Clippers' chemistry key to success

Jamal Crawford (11) and Matt Barnes (22) have bought into vital roles with the Clippers this season. Gary A. Vasquez/US Presswire

LOS ANGELES -- If you look hard enough, you’ll find a statistical analysis for just about anything in basketball these days.

There’s probably a formula that could tell you how well a team will do when its starting point guard wears a certain color headband on the road on the second night of a back-to-back.

Yet as scientific as basketball has become in some circles, there is still no statistical analysis for team chemistry.

You can’t quantify what a team dinner, a trip to the movies or a holiday party at a teammate’s house can do when you step onto the court. But if you ask anyone on the Clippers, their chemistry at the moment is just as important as any statistic they have posted during their team-record 11-game winning streak.

“I’m a big believer in the chemistry of the team,” Clippers coach Vinny Del Negro said. “I think it’s very important when you have a number of guys that are used to playing a few more minutes and getting more touches. It’s about buying into what we’re trying to do. Do they get frustrated at times? Of course, but the ultimate goal is it’s about the team and winning.”

It would be understandable for Jamal Crawford, the Clippers' second-leading scorer, to be upset about coming off the bench and playing just 30 minutes per game. It would be easy for Eric Bledsoe, the fastest and most athletic player on the team, to be upset about playing just 18 minutes per game off the bench. And it would not surprise anyone if Matt Barnes, who is playing the best basketball of his career, voiced his displeasure with playing only 25 minutes per game.

All three would probably be starters on most other teams this season. The per-36-minutes numbers for Crawford and Bledsoe would put them in contention to be All-Stars. As it is, they aren’t even on the ballot.

That’s just fine by them. They knew what their roles would be on the team before training camp started. In the case of Crawford and Barnes, their roles were spelled out to them before they even signed with the team.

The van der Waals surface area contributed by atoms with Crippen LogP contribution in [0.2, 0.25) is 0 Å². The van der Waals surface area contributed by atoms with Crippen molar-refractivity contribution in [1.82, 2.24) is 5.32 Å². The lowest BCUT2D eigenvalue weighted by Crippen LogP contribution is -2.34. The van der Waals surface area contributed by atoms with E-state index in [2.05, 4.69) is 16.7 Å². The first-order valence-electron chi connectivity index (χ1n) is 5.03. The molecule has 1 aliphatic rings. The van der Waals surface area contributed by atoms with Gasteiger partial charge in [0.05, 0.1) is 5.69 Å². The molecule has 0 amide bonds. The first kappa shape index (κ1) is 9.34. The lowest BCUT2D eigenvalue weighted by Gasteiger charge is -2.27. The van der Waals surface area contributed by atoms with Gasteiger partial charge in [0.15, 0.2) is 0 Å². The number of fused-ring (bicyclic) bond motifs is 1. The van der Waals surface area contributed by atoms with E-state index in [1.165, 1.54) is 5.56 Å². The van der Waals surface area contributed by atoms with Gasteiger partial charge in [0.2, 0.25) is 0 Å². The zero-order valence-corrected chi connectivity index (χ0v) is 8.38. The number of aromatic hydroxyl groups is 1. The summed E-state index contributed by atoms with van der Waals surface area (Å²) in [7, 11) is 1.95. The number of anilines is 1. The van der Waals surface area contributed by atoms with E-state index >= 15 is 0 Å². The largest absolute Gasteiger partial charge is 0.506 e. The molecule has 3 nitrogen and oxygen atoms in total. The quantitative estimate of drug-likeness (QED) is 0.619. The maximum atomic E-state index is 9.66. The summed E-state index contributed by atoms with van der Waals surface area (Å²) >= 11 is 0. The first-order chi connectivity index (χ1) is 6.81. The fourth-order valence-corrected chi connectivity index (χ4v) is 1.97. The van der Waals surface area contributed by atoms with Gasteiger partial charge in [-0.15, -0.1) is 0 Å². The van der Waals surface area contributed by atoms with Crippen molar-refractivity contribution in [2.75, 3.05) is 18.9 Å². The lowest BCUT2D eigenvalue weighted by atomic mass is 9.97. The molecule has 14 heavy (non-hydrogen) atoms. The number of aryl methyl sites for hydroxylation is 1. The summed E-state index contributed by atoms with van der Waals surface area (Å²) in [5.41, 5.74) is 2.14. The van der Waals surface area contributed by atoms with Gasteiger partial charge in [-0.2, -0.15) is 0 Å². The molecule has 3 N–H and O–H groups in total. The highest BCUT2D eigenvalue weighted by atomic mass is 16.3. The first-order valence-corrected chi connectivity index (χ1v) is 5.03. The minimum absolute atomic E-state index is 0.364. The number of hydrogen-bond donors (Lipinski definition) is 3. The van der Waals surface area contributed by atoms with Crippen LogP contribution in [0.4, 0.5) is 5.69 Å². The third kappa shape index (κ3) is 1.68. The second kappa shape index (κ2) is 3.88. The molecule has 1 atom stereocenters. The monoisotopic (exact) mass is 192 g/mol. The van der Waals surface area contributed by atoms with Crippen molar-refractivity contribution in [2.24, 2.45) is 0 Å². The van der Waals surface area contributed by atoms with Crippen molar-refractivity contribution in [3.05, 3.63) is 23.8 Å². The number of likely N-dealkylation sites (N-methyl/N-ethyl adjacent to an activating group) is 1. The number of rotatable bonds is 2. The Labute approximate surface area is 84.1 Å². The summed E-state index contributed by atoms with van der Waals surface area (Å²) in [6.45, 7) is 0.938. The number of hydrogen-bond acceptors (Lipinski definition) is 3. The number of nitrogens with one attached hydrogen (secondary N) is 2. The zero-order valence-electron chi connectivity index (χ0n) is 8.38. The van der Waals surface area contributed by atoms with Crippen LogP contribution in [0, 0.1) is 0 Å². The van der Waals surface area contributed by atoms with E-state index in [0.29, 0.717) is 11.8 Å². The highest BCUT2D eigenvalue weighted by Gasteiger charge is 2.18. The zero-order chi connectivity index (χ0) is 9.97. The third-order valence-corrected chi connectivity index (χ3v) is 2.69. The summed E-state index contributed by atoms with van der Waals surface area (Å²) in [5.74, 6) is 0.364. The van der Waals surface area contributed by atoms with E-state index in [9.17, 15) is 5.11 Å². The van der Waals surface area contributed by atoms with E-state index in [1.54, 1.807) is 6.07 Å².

“When the team was put together, we explained to everyone their role and this is how I envision it and this is what we want to do,” Del Negro said. “If you want to be a part of it, we want you. If you don’t, we’ll move on. That’s just kind of how everyone was presented with it.”

Not only did everyone buy into it, they showed up a month before the start of training camp to get a head start on the season.

Crawford and Bledsoe as well as new Clippers additions Ronny Turiaf, Lamar Odom and Ryan Hollins would show up to the practice facility every day in September for pickup basketball games. The pickup games attracted NBA players from around the league, including Barnes, who was a free agent at the time.

Barnes was so consistently impressive over a couple of days that Chris Paul told him the Lakers would be smart to play him more this season. Barnes informed Paul he was a free agent and that it didn’t look as if he would re-sign with the Lakers. It didn't take Paul long to call Del Negro and Clippers general manager Gary Sacks. A few days later, Barnes was on the Clippers.

The seeds for this team’s winning streak in December were planted in September when Crawford would team up with Bledsoe, Barnes, Odom, Turiaf and Hollins in those pickup games. If it was surprising to see six new players start the season playing as if they had been teammates before, it’s because they were. By the time the season started, they were already on the same page.

“Everyone coming in here in September I think really helped us,” Crawford said. “And then going to China for the preseason where it was just a week of us, where we had three-hour bus rides where we got to know each other off the court helped. By doing that, it broke down some walls if there were any there.

"If you care about a teammate off the court, you’ll run through a wall for them on the court."

Much of the caring off the court has been spearheaded by Paul, who will take the team out to dinners and movies on the road or have them over to his house for get-togethers. He has encouraged players to bring their kids to the training facility after practice and inside the locker room after games. Postgame in the Clippers locker room is now filled with almost as many children as players.

“I don’t care what anybody says,” Paul said. “When you have that connection off the court, it makes you want to fight for each other just as much on the court.”

There’s no statistical analysis to show how far this kind of team chemistry will take a team, but the Clippers are having a good time finding out.